Day 264 - Andrew (3rd person I approached)
September 21, 2014 - A somewhat symbolic day today. The last full day of summer, and it was gloriously warm and sunny. Almost October and still comfortable enough to wear a teeshirt and shorts outside; such bliss! Today also marks one hundred and one days left of The Stranger Project 2014. So many thoughts and feelings about that. But, another time.
Andrew was sitting outside a coffee shop, looking at his phone when I approached him. I told him about my project and asked him if he would chat with me.
He agreed to chat, telling me “I’m not doing very much right now.”
Andrew was born in Edenfield, a small village of about two thousand people, situated in the Rossendale district of Lancashire, England.
“It really is a tiny village. I mean unless you’re from there or have been there, you’ve probably not heard of it. I lived there until I left to go to college when I was eighteen,” he said.
There was no primary school in Edenfield.
“I had to go to the next village to go to school. That was only about two and a half miles away, in a village called Ramsbottom. I would take the bus there and back again,” he said. Andrew was raised a Catholic, and the school he went to was a church-funded Catholic school.
“It was a rather frightening, Dickensian experience. Students would get the strap to maintain discipline, and it was strict and stuffy. We went to church every Sunday, and I had confirmation and all of that.” He is the eldest of three children, with a younger sister and brother.
“I am five years older than my sister and about seven years older than my brother. We weren’t particularly close, in part because of the age difference,” he told me.
At that time in the English school system, students did what was called the ‘Eleven plus.’ It was a test which, based upon the results, determined the path the secondary schooling would take.
“I did well enough that I was either going to go to another Catholic secondary school, or a grammar school in yet another village. I knew enough about the Catholic school that I told my parents I would not go there. I don’t recall the name of the order of priests that ran that school, but they were, essentially, right bastards,” he says in a gruff whisper.
“I went to a grammar (public) school in the village of Haslingdon, on the the opposite side of Edenfield from Ramsbottom. It was about the same distance away, and was in a breath-taking location, It was like something from an English novel” he said.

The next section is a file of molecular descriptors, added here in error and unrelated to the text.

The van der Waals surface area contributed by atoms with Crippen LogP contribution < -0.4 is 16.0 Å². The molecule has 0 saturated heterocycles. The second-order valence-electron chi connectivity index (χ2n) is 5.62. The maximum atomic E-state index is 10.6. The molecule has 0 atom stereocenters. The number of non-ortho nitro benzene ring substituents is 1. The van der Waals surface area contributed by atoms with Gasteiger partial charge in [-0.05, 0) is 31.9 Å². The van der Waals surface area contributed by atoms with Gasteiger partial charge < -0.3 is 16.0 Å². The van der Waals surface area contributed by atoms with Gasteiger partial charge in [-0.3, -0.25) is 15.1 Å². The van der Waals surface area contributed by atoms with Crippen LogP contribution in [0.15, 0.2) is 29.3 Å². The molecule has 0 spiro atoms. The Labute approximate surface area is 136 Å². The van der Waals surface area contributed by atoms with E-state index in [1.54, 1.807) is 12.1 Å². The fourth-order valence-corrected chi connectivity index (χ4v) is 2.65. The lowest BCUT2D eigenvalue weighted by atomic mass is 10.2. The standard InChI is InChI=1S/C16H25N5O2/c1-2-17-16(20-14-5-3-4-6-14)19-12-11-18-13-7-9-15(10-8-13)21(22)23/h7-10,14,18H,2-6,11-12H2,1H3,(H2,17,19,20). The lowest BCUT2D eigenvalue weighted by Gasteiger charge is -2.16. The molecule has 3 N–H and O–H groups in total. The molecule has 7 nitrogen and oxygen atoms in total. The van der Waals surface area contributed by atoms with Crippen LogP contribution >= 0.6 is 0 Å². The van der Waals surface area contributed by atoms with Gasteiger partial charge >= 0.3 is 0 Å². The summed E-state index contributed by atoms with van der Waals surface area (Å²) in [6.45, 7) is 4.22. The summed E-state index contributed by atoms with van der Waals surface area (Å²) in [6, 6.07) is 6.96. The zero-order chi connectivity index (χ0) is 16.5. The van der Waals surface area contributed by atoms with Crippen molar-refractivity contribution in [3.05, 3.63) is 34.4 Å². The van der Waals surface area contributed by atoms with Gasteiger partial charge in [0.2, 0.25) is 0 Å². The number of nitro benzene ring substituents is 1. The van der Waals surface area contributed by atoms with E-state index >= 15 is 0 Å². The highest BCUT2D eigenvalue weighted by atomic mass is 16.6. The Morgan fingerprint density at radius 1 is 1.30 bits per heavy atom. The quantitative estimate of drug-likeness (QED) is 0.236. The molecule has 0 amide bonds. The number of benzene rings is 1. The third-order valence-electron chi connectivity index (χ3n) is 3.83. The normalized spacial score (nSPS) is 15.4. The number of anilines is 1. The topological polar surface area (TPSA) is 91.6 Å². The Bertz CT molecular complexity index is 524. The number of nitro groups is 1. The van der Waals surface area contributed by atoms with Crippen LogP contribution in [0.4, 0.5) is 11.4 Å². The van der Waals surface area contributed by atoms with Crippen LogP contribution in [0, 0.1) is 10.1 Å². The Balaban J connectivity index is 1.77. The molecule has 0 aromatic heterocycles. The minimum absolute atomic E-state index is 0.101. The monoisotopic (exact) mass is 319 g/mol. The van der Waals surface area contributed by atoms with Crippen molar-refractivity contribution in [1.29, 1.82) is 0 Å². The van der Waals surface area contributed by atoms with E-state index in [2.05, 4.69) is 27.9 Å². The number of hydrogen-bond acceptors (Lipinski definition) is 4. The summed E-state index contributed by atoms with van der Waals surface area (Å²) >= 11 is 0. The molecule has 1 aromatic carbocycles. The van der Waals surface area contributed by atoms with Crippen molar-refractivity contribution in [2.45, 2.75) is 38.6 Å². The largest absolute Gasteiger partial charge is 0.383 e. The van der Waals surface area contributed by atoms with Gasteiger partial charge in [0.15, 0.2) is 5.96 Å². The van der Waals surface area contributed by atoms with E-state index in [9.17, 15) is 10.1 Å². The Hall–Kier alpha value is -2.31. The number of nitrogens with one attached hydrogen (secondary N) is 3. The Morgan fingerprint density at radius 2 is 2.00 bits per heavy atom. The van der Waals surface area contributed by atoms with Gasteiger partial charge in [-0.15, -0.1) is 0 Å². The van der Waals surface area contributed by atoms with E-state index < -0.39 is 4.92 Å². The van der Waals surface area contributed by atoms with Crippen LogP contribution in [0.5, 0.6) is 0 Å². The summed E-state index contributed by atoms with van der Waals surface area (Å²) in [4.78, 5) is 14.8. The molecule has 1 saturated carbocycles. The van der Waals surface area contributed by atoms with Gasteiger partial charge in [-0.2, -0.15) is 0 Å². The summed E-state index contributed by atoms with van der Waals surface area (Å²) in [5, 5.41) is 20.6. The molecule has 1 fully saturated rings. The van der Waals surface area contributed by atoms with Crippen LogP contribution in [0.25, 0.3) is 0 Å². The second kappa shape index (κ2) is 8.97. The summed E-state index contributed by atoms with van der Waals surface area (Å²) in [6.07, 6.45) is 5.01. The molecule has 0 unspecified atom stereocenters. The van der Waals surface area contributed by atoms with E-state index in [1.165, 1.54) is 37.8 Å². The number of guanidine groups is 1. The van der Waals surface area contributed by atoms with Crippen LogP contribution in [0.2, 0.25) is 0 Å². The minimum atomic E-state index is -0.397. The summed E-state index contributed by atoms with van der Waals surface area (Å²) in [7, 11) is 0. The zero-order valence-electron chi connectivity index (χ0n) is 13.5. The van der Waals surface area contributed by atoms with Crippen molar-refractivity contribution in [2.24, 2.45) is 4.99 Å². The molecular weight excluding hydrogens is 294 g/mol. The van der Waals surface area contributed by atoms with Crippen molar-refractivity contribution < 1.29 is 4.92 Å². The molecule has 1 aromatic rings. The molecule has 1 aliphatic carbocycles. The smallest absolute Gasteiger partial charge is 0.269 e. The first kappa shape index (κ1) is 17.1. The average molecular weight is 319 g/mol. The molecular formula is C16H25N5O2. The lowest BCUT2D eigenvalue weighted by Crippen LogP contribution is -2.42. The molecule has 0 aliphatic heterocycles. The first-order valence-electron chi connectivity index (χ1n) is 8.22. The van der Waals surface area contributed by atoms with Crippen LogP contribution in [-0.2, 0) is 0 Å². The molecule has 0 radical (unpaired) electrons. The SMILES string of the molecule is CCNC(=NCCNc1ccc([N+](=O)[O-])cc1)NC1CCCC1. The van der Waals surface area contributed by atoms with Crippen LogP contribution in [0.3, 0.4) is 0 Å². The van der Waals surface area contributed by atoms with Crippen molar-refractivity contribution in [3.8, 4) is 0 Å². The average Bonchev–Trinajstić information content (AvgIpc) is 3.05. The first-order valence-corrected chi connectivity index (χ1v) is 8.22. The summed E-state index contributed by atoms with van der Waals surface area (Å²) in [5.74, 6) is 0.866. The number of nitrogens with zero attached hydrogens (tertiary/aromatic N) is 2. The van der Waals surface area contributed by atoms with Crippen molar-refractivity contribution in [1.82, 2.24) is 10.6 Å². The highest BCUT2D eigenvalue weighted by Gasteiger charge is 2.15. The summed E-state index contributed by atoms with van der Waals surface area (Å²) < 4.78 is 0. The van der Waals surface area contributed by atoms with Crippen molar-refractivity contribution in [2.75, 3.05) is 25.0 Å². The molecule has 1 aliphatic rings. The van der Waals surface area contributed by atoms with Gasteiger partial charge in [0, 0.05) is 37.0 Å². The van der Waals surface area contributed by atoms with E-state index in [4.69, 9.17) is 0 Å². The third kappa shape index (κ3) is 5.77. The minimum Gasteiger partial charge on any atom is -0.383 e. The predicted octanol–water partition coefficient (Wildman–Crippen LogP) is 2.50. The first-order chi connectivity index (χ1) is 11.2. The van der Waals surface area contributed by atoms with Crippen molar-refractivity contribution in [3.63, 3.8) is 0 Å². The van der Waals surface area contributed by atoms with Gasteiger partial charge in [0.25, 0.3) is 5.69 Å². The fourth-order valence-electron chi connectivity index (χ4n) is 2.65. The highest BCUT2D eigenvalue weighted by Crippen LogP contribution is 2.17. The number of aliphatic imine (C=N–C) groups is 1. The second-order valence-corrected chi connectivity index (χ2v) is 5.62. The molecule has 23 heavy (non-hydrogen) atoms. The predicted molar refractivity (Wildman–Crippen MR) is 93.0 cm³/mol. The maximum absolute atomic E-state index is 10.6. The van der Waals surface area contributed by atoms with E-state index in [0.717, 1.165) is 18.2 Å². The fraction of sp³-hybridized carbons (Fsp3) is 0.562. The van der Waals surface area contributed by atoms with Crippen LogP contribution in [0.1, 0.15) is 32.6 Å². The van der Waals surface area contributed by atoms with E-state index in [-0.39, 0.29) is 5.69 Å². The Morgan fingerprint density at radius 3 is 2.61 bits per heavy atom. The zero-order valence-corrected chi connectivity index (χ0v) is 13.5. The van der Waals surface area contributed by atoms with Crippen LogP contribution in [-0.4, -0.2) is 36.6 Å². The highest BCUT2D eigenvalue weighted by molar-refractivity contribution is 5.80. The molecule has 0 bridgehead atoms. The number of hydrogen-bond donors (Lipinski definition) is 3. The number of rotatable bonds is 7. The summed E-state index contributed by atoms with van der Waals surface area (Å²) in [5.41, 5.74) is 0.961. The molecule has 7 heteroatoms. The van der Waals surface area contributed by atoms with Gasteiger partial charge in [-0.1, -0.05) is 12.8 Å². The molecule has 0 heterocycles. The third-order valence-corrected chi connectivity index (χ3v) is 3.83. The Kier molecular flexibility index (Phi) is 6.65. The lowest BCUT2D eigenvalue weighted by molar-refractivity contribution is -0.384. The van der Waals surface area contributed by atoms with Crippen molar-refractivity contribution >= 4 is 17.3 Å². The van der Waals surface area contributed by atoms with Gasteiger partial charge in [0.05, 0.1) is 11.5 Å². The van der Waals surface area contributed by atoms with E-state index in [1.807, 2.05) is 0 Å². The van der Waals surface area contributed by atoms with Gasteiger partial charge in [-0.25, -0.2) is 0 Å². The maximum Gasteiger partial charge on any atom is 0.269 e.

“I wouldn’t say I was a particularly good student. I listened in class, but I didn’t do any homework. I guess really, I found it quite boring. But I did well enough, getting eight ‘O’ levels (subject-based qualification as part of the GCE, General Certificate of Education),” he said. Andrew stayed on at school, going to ‘sixth form’ as it was called. Sixth form represents the final two years of secondary education, usually ending at age eighteen. Many students in England leave school by age sixteen.
“I was Captain of the football (soccer) team, and a Prefect,” he said. ‘Prefects’ are considered student leaders and role-models in fifth and sixth form, chosen through a rigorous selection process by the school’s faculty.
After completing his ‘A levels’ (GCE Advanced level), Andrew went to Keele University, near Newcastle, in the north of England.
“I did what would be similar to a double major, or dual honours as it's called. Studying Geography and American Studies and completing both programs in four years,” he said. He then went to work as a computer programmer for the British Ministry of Defence, in northern England.
“It wasn't a particularly exciting job. Run of the mill computer programming, fairly standard stuff. I was there for five years. Then I went down to London (England), and went back to school to get my Master’s degree,” he said.
Andrew studied at the University of London and after getting his Master’s in Geography, he continued on and got his PhD, also in Geography.
“I had always liked Geography. After getting my Doctorate, I went to work at Liverpool University. I was there for almost twenty years, before coming to Canada,” he said. While teaching, Andrew had also being conducting extensive research and was branching into demography; working out the mathematical formulas for service delivery of health care for senior citizens.
“There wasn’t a dedicated field in Gerontology at the time, so the demography sort of combined Geography with Gerontology.”
During the course of his time at Liverpool University, Andrew had developed teaching and research links though collaborations with numerous universities, international organizations and governmental agencies around the world.
“I was offered a position with SFU (Simon Fraser University) and that brought me here to Vancouver,” he said. Andrew was appointed Professor and Director of Gerontology Research Centre at SFU.
“I’ve been looking at the service delivery models for seniors health care.” We spoke about the differences and similarities of healthcare standards and delivery between the USA, Canada and England.
“Canada has a service delivery equivalent to, or at least somewhat similar the US. There just isn’t enough of it. Britain has far more service delivery, but not to the standards of Canada or the US,” said Andrew.
We also spoke about accents.
“Coming from the Lancashire area where I grew up, there are so many different accents. I can tell where someone is from just by the way they speak. It might be different than someone who lives say, five miles away from them. When I’m in England, people know by my accent that I’m from the north of England. No one here in Canada can tell the difference,” he said.
And then Andrew looked at his watch, stood up and said
“I’m sorry, but I really have to get going!” I quickly took his photograph and thanked him for his time. We shook hands, said our goodbyes and went our separate ways. #notastranger